• kirin March 10, 2011 at 4:15 am #

      Exactly, exactly that's what I meant!!
      I have no idea why Costco can be frequented by us, who mostly live in a tiny house. However I hear several moms like to shop there to share with several other households. They split everything they buy at Costco. But no, I have no such friends.

  4. Rosa March 9, 2011 at 5:21 pm #

    My family has had a Costco membership for many years but honestly after living in Japan I realized how wasteful it is to buy so much stuff. We call is club 300 because every time you go you spend so much money and you don't get a lot of variety. When I came back from Japan, I tried to convince my mom to stop shopping at Costco, it took me a while but she finally decided not to go there anymore. I wonder if Costco will become popular in Japan…?
    To answer your question… They do sell sushi but that's it. They don't sell real Japanese products.

    • kirin March 10, 2011 at 4:22 am #

      I wonder how Costco can be supported by the Japanese. Even IKEA, they failed the first time when they expanded their business in Japan.
      The good thing about Costco can be that we can reach out imported products but, we could buy them at Donki, Seijo Ishii, or some other places too. It's also risky to buy unfamiliar American brand's detergent in bulk, for example. What if it's too strong to my skin? What if I didn't like the smell or effect after I bought 3 at a time?

      Thank you for answering my question. It's strange why they don't carry Japanese products when they do American or Mexican products over here? Maybe Japanese brands are too uncompetitive! lol

      • Patty March 10, 2011 at 3:03 pm #

        See, I'm curious that IKEA failed in Japan, because their whole theory is to have great furniture in a limited space. In their home country, Sweden, they have tight quarters like Japan as well. So I'm surprised that didn't work.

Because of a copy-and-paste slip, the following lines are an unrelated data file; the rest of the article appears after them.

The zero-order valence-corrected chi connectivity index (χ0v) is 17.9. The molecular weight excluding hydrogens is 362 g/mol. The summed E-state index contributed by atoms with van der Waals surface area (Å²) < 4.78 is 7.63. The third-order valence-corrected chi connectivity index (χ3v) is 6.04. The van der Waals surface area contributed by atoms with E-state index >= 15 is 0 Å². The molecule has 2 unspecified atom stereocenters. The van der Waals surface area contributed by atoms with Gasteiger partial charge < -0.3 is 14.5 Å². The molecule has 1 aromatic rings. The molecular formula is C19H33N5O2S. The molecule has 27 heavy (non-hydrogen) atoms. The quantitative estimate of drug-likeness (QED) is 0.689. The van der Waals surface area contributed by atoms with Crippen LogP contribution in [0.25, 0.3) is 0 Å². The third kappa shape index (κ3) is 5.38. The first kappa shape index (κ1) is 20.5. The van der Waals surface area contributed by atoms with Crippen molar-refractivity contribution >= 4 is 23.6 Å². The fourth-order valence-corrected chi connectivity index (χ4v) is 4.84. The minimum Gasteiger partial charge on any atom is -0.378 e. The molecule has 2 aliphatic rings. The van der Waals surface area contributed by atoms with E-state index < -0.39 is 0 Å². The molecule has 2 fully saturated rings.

And to answer your question, they don't carry too much Japanese product is because of the buyer for each store. Each store see what is popular in that area and buy for the store accordingly. For Costco in LA or SF, they probably have more Japanese products than in Texas or Tennessee.

      • kirin March 11, 2011 at 1:00 am #

        IKEA has been successful since their 2nd approach to Japanese market. But I don't know…you know DIY is not very popular in Japan. Not many people will like to build a furniture according to the instructions and spend hours for that.
        But I personally think their lamps or cups or small goods are cute and cheap, which is nice.

        Thank you for explaining how products can be different in each Costco. I see. Then it's possible the imported things I can find in a Costco Japan are already supported by the majority of Japanese Costco users…

  5. sedonia2 March 9, 2011 at 5:26 pm #

    I used to shop at Costco sometimes but I don't have space to store the amounts of stuff you have to buy there. lol. It once took me over two years to use up a box of Sweet and Low packets (artificial sweetner) I bought there. It used to be 20 USD for a year's membership but I think it's more like 100.00 now.

    • kirin March 10, 2011 at 4:23 am #

      2 years!! I wonder when I could finish the maple syrup from Costco, which was not as tasty as the one I have frequented from a local super market… 😦

    • Neonsafari March 10, 2011 at 6:39 am #

      That is why I won't buy a car there…I only need ONE car, not a truckload of them…LOL

  6. Nohema March 9, 2011 at 6:51 pm #

    Hello Kirin!
    I really enjoy reading your blog even though I usually don't make any coments on your articles. Here in Mexico my husband and I shop at Costco, we don't go very often because our family is just as small as yours. We don't own a car either so each time we go there we have to take a taxi, but it's only a 15 min drive so that's ok. We spend between $100 – $200 USD and buy things like dog's food, toilet paper, soap, cat's litter and iced tea (I love Snapple!) we save some money buying there (also we don't like to shop often so buying in bulk makes sense to us ^.^)